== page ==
Today, many States can hardly pay workers’ salaries, because, unlike the original regions, they lack the necessary economic foundation to be called federating units. Because they lack the foresight to create the necessary investment climate to attract, manufacturing, agricultural and tourism related concerns among several others, their internally generated revenue is almost zero.
It is for that reason that they monthly rush to the centre for hand-outs sourced mainly from oil export, which proceeds have dwindled beyond imaginable ends, thus, raising the urgent need for Nigeria to look elsewhere. This is where we are as a nation. One that cannot harness its enormous resources for the growth and survival of its peoples and instead imports virtually everything the people need.
At 55, a nation-state ought think like a retiring public servant and plans well for family and children. We must together build upon the enviable political legacy bequeathed by the last administration of President Goodluck Ebele Jonathan, if we are to deepen democracy.
In years before the last elections, there were predictions by agencies of developed nations that Nigeria would disintegrate by the year 2015. And judging from the nature of intolerance, hatred, desperation, violent vituperations and arms accumulation, that attended the electioneering campaigns, everything pointed to the actualisation of that prediction.
That is why President Jonathan’s rare statesmanly response to the electoral outcome even as an incumbent on the African Continent should not only be hailed but be built-upon by beneficiaries of his political maturity and help deepen democratic culture in the land. All public officers must respect the dictates of separation of powers as a necessary tool to ensure checks and balances.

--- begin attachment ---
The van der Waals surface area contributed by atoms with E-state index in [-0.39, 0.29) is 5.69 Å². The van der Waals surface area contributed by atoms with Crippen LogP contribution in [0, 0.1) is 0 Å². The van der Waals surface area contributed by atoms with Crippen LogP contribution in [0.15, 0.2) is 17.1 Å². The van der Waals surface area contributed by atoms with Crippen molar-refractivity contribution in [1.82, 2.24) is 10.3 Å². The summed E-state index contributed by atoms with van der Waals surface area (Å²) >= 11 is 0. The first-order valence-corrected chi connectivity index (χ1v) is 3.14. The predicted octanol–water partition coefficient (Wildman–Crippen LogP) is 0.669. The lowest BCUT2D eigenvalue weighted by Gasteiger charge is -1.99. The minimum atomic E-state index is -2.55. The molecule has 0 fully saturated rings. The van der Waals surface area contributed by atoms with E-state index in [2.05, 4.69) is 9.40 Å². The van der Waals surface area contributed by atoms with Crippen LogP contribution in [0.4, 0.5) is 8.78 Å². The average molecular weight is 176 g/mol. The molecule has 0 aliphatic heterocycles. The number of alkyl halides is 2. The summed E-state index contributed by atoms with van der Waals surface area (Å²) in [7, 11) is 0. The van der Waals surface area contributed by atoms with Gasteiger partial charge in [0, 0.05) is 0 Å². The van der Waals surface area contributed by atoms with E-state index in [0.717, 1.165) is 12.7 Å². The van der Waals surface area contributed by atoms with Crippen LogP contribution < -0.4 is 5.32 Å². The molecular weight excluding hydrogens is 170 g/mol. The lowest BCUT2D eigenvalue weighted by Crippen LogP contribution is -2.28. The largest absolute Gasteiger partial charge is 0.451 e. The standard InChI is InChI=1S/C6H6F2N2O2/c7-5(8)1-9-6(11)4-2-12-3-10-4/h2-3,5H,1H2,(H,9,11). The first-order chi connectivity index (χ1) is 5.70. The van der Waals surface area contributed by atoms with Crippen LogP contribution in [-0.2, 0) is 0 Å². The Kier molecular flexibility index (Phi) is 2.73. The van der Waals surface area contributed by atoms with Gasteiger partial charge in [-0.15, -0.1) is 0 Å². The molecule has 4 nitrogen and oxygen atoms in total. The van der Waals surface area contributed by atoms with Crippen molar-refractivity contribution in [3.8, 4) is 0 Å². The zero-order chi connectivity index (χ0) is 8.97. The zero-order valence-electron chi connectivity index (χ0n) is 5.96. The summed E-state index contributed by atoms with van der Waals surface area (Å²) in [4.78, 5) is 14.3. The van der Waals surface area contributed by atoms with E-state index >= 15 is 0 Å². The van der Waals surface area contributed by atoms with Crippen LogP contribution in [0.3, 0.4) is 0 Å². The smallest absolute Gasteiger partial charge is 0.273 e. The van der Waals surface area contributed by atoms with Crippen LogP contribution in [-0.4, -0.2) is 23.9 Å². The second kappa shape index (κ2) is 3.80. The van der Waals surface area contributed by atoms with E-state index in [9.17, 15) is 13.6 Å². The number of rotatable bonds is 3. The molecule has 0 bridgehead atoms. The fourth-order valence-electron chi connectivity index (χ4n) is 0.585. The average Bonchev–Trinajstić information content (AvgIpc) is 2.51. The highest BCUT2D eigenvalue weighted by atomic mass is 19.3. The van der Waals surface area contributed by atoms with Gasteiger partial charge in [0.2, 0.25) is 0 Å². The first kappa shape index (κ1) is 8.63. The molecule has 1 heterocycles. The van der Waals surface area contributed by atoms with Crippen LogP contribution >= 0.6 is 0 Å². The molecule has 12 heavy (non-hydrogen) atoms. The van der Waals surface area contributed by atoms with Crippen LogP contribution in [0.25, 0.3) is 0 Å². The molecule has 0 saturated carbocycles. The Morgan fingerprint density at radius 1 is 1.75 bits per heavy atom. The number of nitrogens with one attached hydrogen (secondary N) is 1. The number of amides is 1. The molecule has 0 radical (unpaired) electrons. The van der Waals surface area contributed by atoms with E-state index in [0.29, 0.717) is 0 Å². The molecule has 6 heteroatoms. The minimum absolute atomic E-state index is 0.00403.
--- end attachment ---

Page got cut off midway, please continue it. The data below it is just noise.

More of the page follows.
Surely, the days are gone when the executive arm determined the type of leadership it needs for both the judiciary and the legislature. Happily, the leadership of the two-chambers of the 8th National Assembly have assured that nothing short of separation of powers and necessary oversight of executive activities will be carried out.
In this regard therefore, we expect the Gen Muhammadu Buhari-led Federal Government to hasten the formation of a federal cabinet to address the many national concerns begging for attention. Nigerians expect an economic team that would help avert an impending economic recession as warned by the Central Bank of Nigeria, recover stolen funds, revamp the petroleum sector, make our refineries work and establish new ones and above all create jobs for the teeming productive youth of the country.
Even so, government must not relent in encouraging the military to bring to a positive end, the protracted insurgency and terrorist activities in the North Eastern part of the country. It should also increase the momentum of the war against oil theft even as government invests in other substitutes to oil, especially agriculture and tourism.
All these would not succeed unless the peoples of the Niger Delta, direct victims of years of oil prospection and production, with their attendant environment problems and despoliation of lauds, swamps and rivers are economically integrated. With the amnesty programme terminating soon, and rebuilding of the Niger Delta yet to gather full steam, now is the time to pursue an oil-bearing areas’ re-integration project to avert another round of violent agitations by the youth.
The insurgency in the North has taken so much toll, Nigeria cannot afford waging two wars, one in the North and another in the South, at the same time. The fatality rate will be huge and loss of capital most devastating.
While The Tide wishes all Nigerians happy independence, we do condole with Muslim families who lost loved ones to the Haji stampede in Sandi Arabia, in which 64 Nigerians have been confirmed killed, 71 wounded and 144 still missing. Happy Independence.